After the death of W. H. Smith the younger in 1891,[11] his widow was created Viscountess Hambleden in her own right;[7] their son inherited the business from his father and the viscountcy from his mother. After the death of the second Viscount in 1928, the business was reconstituted as a limited company, in which his son, the third Viscount, owned all the ordinary shares.[6] On the death of the third Viscount in 1948, the death duties were so large that a public holding company had to be formed and shares sold to WH Smith staff and the public.[6] A younger brother of the third Viscount remained chairman until 1972, but the Smith family's control slipped away, and the last family member left the board in 1996.[6]

Stall on Horsted Keynes station platform, Sussex, preserved by the Bluebell Railway
WHSmith bearing the former logo in Huntingdon, England, in 1986

In 1966, WHSmith originated a nine-digit code for uniquely referencing books, called Standard Book Numbering or SBN. It was adopted as international standard ISO 2108 in 1970, and was used until 1974, when it became the ISBN scheme.[5]

Expansion edit

From the 1970s, WHSmith began to expand into other retail sectors. WH Smith Travel operated from 1973[6] to 1991. The Do It All chain of DIY shops originated with an acquisition in 1979,[6] becoming a joint venture with Boots in 1990;[6] Boots acquired WHSmith's share in June 1996.[6] The bookshop chain Waterstone's, founded by former WHSmith executive Tim Waterstone in 1982, was bought in 1989[6] and sold in 1998.[6]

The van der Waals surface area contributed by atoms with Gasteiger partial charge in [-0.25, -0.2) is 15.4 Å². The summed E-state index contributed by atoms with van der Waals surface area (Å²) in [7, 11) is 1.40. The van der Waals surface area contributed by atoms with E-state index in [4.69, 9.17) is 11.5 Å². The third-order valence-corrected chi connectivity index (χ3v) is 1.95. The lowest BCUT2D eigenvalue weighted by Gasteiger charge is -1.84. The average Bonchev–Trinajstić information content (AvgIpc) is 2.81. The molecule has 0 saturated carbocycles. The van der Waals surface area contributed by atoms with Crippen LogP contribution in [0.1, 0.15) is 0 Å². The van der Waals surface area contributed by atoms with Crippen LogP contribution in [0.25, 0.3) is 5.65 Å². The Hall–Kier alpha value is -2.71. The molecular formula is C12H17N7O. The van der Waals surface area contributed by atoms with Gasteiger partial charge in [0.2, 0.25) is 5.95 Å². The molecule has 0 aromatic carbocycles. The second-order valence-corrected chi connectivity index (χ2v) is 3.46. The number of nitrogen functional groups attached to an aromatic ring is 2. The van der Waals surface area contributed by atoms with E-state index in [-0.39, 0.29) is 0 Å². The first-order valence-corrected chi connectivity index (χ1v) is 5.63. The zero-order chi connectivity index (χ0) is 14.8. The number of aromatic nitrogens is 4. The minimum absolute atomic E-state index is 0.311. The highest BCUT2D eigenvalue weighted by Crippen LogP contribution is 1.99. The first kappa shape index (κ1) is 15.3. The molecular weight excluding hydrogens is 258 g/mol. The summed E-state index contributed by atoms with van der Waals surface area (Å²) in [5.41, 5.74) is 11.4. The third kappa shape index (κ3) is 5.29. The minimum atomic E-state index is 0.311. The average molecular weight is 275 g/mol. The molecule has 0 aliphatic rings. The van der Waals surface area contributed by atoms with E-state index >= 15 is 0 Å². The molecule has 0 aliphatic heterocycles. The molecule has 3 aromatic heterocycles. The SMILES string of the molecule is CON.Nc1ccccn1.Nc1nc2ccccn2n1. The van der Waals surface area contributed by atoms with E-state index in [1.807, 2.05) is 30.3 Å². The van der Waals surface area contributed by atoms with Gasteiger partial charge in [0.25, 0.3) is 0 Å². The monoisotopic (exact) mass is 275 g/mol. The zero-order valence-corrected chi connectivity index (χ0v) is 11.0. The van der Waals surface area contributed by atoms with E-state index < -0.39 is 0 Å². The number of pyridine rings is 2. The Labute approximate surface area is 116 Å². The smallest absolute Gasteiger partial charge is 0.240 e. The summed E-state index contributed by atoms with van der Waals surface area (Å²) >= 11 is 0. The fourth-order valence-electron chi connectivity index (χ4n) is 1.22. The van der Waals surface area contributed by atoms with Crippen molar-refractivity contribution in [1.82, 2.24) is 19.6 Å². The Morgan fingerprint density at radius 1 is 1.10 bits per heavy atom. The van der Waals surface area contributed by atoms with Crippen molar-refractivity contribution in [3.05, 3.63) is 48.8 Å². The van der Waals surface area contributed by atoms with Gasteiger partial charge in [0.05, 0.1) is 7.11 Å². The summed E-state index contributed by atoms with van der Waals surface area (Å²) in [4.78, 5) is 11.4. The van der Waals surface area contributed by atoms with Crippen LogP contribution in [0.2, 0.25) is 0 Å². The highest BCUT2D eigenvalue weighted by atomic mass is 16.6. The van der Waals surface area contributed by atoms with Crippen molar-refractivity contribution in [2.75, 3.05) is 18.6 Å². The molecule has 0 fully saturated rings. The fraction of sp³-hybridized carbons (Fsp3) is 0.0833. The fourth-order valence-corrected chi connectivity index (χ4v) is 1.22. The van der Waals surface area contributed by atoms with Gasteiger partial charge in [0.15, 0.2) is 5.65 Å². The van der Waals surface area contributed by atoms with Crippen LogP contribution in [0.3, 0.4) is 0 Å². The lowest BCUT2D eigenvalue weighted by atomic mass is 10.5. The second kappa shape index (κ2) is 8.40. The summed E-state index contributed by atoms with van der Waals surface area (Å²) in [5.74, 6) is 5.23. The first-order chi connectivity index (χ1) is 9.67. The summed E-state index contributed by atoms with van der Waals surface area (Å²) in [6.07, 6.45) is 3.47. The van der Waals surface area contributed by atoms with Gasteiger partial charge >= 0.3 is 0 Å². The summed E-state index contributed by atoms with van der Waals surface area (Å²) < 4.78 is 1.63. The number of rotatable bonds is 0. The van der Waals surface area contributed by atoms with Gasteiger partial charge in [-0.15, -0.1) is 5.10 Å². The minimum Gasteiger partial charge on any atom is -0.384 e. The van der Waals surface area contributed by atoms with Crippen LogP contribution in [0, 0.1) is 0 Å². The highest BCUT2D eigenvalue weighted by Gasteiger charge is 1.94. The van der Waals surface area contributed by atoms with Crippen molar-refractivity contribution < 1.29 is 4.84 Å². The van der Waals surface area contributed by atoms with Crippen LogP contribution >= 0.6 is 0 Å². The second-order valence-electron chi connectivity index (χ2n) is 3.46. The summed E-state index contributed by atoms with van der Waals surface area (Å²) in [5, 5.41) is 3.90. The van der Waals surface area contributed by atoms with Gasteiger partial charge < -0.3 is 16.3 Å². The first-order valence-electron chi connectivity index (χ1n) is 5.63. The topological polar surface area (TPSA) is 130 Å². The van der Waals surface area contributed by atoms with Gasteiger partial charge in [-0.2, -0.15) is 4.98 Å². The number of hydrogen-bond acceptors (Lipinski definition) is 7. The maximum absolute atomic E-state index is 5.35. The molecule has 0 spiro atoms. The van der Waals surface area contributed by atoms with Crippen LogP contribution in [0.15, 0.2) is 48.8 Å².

The expanding WHSmith group adopted a new "house style" or corporate identity in 1973, with a new logo and a change of name from W. H. Smith & Son to WHSmith. The new hexagon-shaped logo featured the initials of the group on the sides of a box employing a new orange and brown colour scheme, replacing a logo that had been in use since before 1830. This updated visual identity extended throughout the company's operations, specified by a design manual, covering everything from the appropriate use of the logo in retail environments, through the design of decorative elements on wrapping paper and promotional material, the layout of stationery, labels and forms, and even crockery, also informing the design of staff uniforms and packaging.[12]

In 1986, WHSmith bought a 75% controlling share of the Our Price music retail chain;[6] in the 1990s it also bought other music retailers including the Virgin Group's smaller (non-Megastore) shops. The 75% share of Virgin Our Price was sold to Virgin Retail Group Ltd in July 1998 for £145m.[6] WHSmith also owned the American record chain The Wall,[13] which was sold to Camelot Music in 1998.[14]